Photo credit Gillian Freedman
What do you base your food choices on, if you base them on anything?
Do you base them on the fact that there’s a really convenient grocery store down the block with nice cashiers who didn’t laugh the past three times your debit card got denied?
Do you base them on the fact that when you shop all of the cashiers are wearing fierce Hawaiian shirts and you can pick up a fabulous bottle of Charlie Shaw’s wine for $1.99 that will be your companion as you finish your English homework? As Scottish author Robert Louis Stevenson once said, “Wine is bottled poetry.”
Or, do you base your food choices on the fact that certain items will give you the most nutrients for the least pesticides, and that’s why no matter where you shop, you always shop organic?
A recent study released by scientists at Stanford University concluded that organic foods are not more nutritious than conventional foods.
Scientists found that fruits and vegetables labeled organic, on average, contained no more nutrients than their conventional counterparts. They also found no apparent health advantages to organic meats.
While scientists did find that conventional fruits and vegetables contained more pesticide residue, levels were almost always under the safety limits set by the Environmental Protection Agency. Hence, they are harmless to humans.
These conclusions have sparked a debate over whether organic foods are smart choices that allow consumers to lead healthier lives, or smart ploys that producers use to maximize their profits.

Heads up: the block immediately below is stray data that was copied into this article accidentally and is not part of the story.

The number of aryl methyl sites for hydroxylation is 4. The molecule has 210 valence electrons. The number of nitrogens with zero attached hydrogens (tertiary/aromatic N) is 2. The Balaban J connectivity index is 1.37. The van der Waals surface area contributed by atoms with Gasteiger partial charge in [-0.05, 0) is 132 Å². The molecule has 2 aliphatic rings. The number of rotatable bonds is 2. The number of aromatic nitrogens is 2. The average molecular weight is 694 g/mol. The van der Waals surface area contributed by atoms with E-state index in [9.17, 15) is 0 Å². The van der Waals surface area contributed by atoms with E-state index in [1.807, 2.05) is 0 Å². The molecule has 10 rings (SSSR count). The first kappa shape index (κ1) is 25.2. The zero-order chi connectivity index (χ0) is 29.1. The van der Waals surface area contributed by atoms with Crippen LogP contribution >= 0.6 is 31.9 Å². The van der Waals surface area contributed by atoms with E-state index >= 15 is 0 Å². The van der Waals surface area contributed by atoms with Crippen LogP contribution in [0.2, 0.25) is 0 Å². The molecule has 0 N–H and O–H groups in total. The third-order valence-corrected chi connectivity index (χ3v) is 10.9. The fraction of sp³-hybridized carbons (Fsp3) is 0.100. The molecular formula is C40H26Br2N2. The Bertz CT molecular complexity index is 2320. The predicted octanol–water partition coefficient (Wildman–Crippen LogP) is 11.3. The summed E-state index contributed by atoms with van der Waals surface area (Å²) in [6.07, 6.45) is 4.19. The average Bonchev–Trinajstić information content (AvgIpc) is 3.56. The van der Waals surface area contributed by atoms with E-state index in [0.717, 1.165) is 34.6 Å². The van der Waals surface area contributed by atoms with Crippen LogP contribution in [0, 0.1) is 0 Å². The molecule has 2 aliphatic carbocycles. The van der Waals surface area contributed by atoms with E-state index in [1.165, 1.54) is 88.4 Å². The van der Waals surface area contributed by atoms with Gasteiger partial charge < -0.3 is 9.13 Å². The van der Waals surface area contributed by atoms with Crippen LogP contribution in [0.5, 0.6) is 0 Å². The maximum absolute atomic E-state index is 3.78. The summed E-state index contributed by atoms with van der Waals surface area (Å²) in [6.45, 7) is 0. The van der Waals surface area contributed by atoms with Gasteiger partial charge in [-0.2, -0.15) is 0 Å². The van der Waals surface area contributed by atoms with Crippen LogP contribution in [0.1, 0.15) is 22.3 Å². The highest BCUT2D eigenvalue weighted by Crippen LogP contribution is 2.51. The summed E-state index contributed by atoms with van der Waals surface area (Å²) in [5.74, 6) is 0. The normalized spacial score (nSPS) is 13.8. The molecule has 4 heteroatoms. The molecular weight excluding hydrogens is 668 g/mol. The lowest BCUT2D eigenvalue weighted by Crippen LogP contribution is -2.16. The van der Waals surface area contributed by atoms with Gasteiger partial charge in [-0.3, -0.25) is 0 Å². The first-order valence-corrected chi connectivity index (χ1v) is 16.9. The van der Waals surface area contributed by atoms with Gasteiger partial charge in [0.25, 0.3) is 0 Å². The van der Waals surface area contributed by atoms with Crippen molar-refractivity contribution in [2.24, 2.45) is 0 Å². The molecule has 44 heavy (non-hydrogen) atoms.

Remember that, on average, organic foods tend to be more expensive than conventional foods- especially if you shop at Whole Foods instead of Trader Joes.
With the organic food market in the United States being as strong as it is, up to $12.4 billion last year, though, it seems unlikely that the conclusions reached in the Stanford study will sway many fans.
In fact, many claim that Stanford researchers failed to consider how important the lesser amount of pesticides found in organic foods is for many consumers.
Overall, the scientists found that 38 percent of conventional produce tested in the study contained detectable residues, compared with 7 percent for the organic produce.
“These are the big motivators for the organic consumer,” Christine Bushway, executive director of the trade association, said to The New York Times.
This is especially important for pregnant women and their young children. Three studies conducted last year by scientists at Columbia University, the University of California, Berkeley, and Mount Sinai Hospital in Manhattan, concluded that pregnant women exposed to higher amounts of pesticides had children with, on average, I.Q.’s several points lower than their peers.
However, as a college student who is presumably not pregnant, what does the Stanford Study mean to you?
The next time you’re in Whole Foods and you pick up those carrots that cost almost as much as a manicure, will you put them down? Or will you still think that you’re making a healthy life choice?